RECAP (loosely translated for my Hindi-speaking friends as: Phir se topi pehnana)
(Read Episode One: Nipped in the Literary Bud here.)
In the previous episode, we saw how Dhoklu’s mother kindled (a beautiful word, BTW – Dhoklu is going to learn so much more about the word ‘kindle’ in the near future, and… so many meanings of it!) a spark of literary aspirations in his little mind. We saw how Dhoklu’s teachers and Education Board murdered those very dreams before they started (for references, look at anyone educated in your vicinity, even yourself – 99 in 100 people are doing anything but what their “education” taught them). Then we saw how Dhoklu finally revealed his aspirations to his father who immediately jingled his cash-filled deep kurta pockets and told him to go ahead and make it large.
Let’s see now how large.
Licked in the Literary Nuts
(Written by Neil D’Silva)
After duly searching and researching on what ‘vanity publishing’ means, Dhoklu sat down for a breather. His dad asked him about it, and Dhoklu, like the learned man he was now told him – “Papa, paisa aapvanu chhe ane publish thai jashe!” (“Papa, we have to pay money and I will be published!”)
Papa heard ‘paisa’ and sat down. This was a part he was proficient with. There was a flurry of questions such as ‘ketla paisa’, ‘kone aapva padshe’, ‘returns ketla malshe’ (‘how much money’, ‘whom to pay the money to’, ‘what will be the returns’) and about a dozen more in the same vein, and when it was finally and fully appropriated (through highly optimistic projections) that for every 1 rupee investment there could be a return of 10000 rupees, Ranchhodbhai called up the downstairs Sankalp Pure Ghee Mithai Shop for half-a-kilo kaju katri and another half motichoor laddu.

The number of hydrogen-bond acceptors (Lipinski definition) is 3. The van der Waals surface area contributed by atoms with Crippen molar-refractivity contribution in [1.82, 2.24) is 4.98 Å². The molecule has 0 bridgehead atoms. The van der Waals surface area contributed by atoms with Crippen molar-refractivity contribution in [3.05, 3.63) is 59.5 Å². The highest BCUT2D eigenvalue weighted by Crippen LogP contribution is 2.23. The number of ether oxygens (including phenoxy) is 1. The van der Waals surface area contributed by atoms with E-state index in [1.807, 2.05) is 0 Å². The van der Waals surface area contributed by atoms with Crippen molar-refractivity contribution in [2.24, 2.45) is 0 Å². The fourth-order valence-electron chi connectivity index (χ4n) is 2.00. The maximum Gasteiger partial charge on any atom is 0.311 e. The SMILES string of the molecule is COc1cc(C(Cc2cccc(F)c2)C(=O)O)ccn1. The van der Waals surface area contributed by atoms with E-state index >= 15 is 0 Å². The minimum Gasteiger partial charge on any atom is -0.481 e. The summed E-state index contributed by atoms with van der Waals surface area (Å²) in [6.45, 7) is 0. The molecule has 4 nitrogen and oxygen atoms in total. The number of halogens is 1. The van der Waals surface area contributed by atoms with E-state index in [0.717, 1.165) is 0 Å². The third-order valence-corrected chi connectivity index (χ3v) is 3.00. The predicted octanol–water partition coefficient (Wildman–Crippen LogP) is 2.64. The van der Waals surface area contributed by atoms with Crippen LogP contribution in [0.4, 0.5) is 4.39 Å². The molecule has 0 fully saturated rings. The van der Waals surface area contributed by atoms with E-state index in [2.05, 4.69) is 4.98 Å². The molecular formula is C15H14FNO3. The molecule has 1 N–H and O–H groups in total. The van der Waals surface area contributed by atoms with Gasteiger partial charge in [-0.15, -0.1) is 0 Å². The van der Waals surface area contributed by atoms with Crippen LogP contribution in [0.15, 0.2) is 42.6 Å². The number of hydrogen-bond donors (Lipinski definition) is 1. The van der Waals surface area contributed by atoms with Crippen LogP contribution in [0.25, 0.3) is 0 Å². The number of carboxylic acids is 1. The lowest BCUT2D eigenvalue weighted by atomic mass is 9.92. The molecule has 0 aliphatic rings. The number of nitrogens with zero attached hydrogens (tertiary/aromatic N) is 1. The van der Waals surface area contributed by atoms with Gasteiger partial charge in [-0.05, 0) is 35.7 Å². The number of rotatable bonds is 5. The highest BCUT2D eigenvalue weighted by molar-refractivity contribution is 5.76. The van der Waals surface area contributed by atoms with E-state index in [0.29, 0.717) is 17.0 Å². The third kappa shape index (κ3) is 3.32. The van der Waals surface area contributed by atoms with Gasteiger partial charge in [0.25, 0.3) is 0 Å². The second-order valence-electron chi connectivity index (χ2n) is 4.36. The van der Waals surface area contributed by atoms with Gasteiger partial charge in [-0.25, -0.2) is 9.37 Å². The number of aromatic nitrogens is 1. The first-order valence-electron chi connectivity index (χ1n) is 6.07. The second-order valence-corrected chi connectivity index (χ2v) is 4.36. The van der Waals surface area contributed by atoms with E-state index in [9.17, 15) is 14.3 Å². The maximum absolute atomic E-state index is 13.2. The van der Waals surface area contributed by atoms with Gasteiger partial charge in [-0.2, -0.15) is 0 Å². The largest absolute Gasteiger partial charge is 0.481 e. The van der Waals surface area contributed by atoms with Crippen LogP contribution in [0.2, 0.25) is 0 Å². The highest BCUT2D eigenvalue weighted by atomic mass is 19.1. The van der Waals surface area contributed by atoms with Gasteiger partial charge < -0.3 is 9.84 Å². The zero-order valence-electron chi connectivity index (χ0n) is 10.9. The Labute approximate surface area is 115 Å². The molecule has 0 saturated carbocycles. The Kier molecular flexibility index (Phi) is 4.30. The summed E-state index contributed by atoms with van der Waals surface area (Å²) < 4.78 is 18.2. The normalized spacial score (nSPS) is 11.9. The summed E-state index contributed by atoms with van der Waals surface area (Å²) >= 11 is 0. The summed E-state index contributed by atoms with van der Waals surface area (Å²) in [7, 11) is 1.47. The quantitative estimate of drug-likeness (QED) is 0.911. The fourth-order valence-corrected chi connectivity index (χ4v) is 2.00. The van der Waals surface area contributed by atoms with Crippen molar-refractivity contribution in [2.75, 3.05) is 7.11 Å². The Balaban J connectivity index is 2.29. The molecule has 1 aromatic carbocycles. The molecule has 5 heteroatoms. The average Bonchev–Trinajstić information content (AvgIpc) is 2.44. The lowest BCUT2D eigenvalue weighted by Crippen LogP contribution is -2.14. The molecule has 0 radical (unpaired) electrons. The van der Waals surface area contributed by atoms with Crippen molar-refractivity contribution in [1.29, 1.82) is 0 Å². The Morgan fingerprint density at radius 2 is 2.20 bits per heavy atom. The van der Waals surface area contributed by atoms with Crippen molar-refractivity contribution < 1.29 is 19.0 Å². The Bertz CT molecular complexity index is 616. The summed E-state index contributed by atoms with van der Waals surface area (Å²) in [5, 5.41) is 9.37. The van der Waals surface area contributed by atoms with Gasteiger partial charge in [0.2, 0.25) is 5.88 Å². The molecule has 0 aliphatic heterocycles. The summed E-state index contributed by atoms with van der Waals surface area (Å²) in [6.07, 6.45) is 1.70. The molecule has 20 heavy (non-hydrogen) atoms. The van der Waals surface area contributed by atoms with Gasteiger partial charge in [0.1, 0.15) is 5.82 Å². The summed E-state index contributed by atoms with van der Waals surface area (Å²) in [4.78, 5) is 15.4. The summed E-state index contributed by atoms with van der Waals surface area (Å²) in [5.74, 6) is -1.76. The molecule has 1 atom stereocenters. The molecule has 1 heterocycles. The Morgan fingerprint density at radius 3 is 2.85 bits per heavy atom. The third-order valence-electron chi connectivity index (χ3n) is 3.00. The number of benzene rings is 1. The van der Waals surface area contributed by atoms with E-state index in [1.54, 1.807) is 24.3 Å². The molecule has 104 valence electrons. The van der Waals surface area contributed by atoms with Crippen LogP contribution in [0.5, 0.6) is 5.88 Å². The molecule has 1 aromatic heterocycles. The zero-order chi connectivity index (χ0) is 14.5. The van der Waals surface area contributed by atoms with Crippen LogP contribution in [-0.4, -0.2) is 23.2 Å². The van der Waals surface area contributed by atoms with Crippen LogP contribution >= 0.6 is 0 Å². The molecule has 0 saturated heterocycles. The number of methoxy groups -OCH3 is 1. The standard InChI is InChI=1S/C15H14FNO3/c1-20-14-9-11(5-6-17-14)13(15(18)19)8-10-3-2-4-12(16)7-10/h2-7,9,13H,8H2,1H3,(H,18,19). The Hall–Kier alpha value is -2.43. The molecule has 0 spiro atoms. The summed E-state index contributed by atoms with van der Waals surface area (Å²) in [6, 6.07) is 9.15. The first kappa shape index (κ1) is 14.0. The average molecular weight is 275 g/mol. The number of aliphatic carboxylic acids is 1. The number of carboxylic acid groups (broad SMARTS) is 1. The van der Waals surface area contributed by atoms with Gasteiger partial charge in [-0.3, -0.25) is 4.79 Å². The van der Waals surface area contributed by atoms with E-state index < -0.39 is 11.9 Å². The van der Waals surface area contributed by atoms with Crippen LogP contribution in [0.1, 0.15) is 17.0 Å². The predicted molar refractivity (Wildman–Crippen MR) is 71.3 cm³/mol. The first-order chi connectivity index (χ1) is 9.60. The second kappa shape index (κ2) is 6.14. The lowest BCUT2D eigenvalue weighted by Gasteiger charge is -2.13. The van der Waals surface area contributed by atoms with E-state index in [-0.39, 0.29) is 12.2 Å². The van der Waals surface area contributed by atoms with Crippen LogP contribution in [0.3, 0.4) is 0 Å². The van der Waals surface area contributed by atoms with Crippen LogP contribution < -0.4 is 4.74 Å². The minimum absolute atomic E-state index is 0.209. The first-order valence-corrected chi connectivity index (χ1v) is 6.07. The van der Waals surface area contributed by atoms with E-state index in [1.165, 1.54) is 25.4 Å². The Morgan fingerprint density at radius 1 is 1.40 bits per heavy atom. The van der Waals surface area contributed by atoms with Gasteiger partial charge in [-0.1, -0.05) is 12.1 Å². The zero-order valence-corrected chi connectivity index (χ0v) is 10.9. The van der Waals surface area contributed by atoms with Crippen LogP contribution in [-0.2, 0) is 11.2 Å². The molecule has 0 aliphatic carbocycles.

Dhoklu thanked his lucky stars that his father had not yet asked him about which book he was planning to write. Or about its subject. Or about its characters. Or even the title. So far, Dhoklu was in safe zone. Very safe zone.
Next day, between 10:37 and 10:55 in the morning, Dhoklu was busy on a call. His mother duly shushed the children playing cricket on the street outside, and shouted with as loud a whisper as she could manage, “Dhoklu na Delhi thi call aiwa chhe! Chhup raho!” (“Dhoklu has received a call from Delhi! Keep quiet!”) After making sure that the neighbors had heard her whisper, she shut the window pane.
So, Dhoklu kept the phone down and the next moment, his family gathered around him. Like a man possessed with a dream that’s turning into reality, Dhoklu announced that the call was from Delhi (where else!). Actually, 113 km away from proper Delhi, but who cares for such stuff? It was a vanity publisher, who insisted on being called self publisher. He told everything that Dhoklu needed to do (except the part about writing the book, of course!) There was clear business talk about how Dhoklu would have to buy back 500 copies of his own book once they were published.
Ranchhodbhai interrupted at that point. 500 x 120 = 60000. “Rupya ne? Dollar to nathi?” No. It was not doh-lar as he had pronounced it. Then that was perfect. 60000 was less than what he had spent on feeding his entire family and their families Gujarati thalis from Maharaja Bhog on his eldest daughter’s son’s first birthday. And then treated them en masse to a show of Bajrangi Bhaijaan (most people’s sixth viewing), where the ladies sat together in the front four rows, and the men in all the comfortable back rows. This publishing thing was definitely doable. He patted his grown son’s back like a man possessed.